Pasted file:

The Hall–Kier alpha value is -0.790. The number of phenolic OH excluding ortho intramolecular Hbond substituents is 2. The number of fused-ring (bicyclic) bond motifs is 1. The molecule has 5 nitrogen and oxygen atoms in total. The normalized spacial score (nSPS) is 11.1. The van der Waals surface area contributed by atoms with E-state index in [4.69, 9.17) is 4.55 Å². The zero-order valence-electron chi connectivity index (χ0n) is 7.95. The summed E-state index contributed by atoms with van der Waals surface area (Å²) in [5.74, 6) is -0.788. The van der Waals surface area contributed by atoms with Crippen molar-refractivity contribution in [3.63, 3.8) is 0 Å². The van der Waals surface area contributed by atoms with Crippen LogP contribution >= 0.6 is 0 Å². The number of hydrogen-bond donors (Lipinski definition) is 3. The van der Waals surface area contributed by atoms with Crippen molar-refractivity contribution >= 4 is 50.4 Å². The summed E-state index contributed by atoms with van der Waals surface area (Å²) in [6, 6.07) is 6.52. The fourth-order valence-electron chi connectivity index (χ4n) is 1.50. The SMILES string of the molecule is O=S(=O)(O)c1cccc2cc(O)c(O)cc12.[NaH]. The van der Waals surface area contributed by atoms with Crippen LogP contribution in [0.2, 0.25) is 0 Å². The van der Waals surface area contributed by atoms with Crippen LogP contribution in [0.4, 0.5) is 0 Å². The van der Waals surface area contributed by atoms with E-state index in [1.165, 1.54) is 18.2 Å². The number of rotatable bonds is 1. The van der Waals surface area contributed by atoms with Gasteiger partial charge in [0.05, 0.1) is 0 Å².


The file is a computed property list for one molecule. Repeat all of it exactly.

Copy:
The Hall–Kier alpha value is -0.790. The number of phenolic OH excluding ortho intramolecular Hbond substituents is 2. The number of fused-ring (bicyclic) bond motifs is 1. The molecule has 5 nitrogen and oxygen atoms in total. The normalized spacial score (nSPS) is 11.1. The van der Waals surface area contributed by atoms with E-state index in [4.69, 9.17) is 4.55 Å². The zero-order valence-electron chi connectivity index (χ0n) is 7.95. The summed E-state index contributed by atoms with van der Waals surface area (Å²) in [5.74, 6) is -0.788. The van der Waals surface area contributed by atoms with Crippen molar-refractivity contribution in [3.63, 3.8) is 0 Å². The van der Waals surface area contributed by atoms with Crippen LogP contribution >= 0.6 is 0 Å². The number of hydrogen-bond donors (Lipinski definition) is 3. The van der Waals surface area contributed by atoms with Crippen molar-refractivity contribution >= 4 is 50.4 Å². The summed E-state index contributed by atoms with van der Waals surface area (Å²) in [6, 6.07) is 6.52. The fourth-order valence-electron chi connectivity index (χ4n) is 1.50. The SMILES string of the molecule is O=S(=O)(O)c1cccc2cc(O)c(O)cc12.[NaH]. The van der Waals surface area contributed by atoms with Crippen LogP contribution in [0.2, 0.25) is 0 Å². The van der Waals surface area contributed by atoms with Crippen LogP contribution in [0.4, 0.5) is 0 Å². The van der Waals surface area contributed by atoms with E-state index in [1.165, 1.54) is 18.2 Å². The number of rotatable bonds is 1. The van der Waals surface area contributed by atoms with Gasteiger partial charge in [0.05, 0.1) is 0 Å².